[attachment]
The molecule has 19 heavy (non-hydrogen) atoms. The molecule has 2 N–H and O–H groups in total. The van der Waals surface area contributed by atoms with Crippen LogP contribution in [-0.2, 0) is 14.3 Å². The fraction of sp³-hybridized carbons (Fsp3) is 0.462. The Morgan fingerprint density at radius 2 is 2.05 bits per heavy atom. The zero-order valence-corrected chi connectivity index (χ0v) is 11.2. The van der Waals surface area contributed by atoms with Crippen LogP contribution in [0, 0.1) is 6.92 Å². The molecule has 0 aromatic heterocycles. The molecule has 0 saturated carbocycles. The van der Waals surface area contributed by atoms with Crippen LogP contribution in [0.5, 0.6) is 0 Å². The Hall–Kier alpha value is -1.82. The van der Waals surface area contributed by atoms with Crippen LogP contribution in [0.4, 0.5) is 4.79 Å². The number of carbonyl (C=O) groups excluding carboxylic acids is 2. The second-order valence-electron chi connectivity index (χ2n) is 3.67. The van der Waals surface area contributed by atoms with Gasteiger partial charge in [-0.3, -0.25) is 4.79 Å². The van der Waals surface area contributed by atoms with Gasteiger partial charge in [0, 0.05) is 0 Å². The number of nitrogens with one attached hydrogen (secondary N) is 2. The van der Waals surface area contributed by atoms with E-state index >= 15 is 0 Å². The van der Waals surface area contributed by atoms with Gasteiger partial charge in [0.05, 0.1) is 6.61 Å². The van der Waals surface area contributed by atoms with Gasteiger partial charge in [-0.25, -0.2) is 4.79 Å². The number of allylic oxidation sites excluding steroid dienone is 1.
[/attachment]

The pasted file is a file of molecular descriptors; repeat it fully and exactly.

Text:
The molecule has 19 heavy (non-hydrogen) atoms. The molecule has 2 N–H and O–H groups in total. The van der Waals surface area contributed by atoms with Crippen LogP contribution in [-0.2, 0) is 14.3 Å². The fraction of sp³-hybridized carbons (Fsp3) is 0.462. The Morgan fingerprint density at radius 2 is 2.05 bits per heavy atom. The zero-order valence-corrected chi connectivity index (χ0v) is 11.2. The van der Waals surface area contributed by atoms with Crippen LogP contribution in [0, 0.1) is 6.92 Å². The molecule has 0 aromatic heterocycles. The molecule has 0 saturated carbocycles. The van der Waals surface area contributed by atoms with Crippen LogP contribution in [0.5, 0.6) is 0 Å². The Hall–Kier alpha value is -1.82. The van der Waals surface area contributed by atoms with Crippen LogP contribution in [0.4, 0.5) is 4.79 Å². The number of carbonyl (C=O) groups excluding carboxylic acids is 2. The second-order valence-electron chi connectivity index (χ2n) is 3.67. The van der Waals surface area contributed by atoms with Gasteiger partial charge in [-0.3, -0.25) is 4.79 Å². The van der Waals surface area contributed by atoms with Gasteiger partial charge in [0, 0.05) is 0 Å². The number of nitrogens with one attached hydrogen (secondary N) is 2. The van der Waals surface area contributed by atoms with E-state index >= 15 is 0 Å². The van der Waals surface area contributed by atoms with Gasteiger partial charge in [0.05, 0.1) is 6.61 Å². The van der Waals surface area contributed by atoms with Gasteiger partial charge in [-0.25, -0.2) is 4.79 Å². The number of allylic oxidation sites excluding steroid dienone is 1.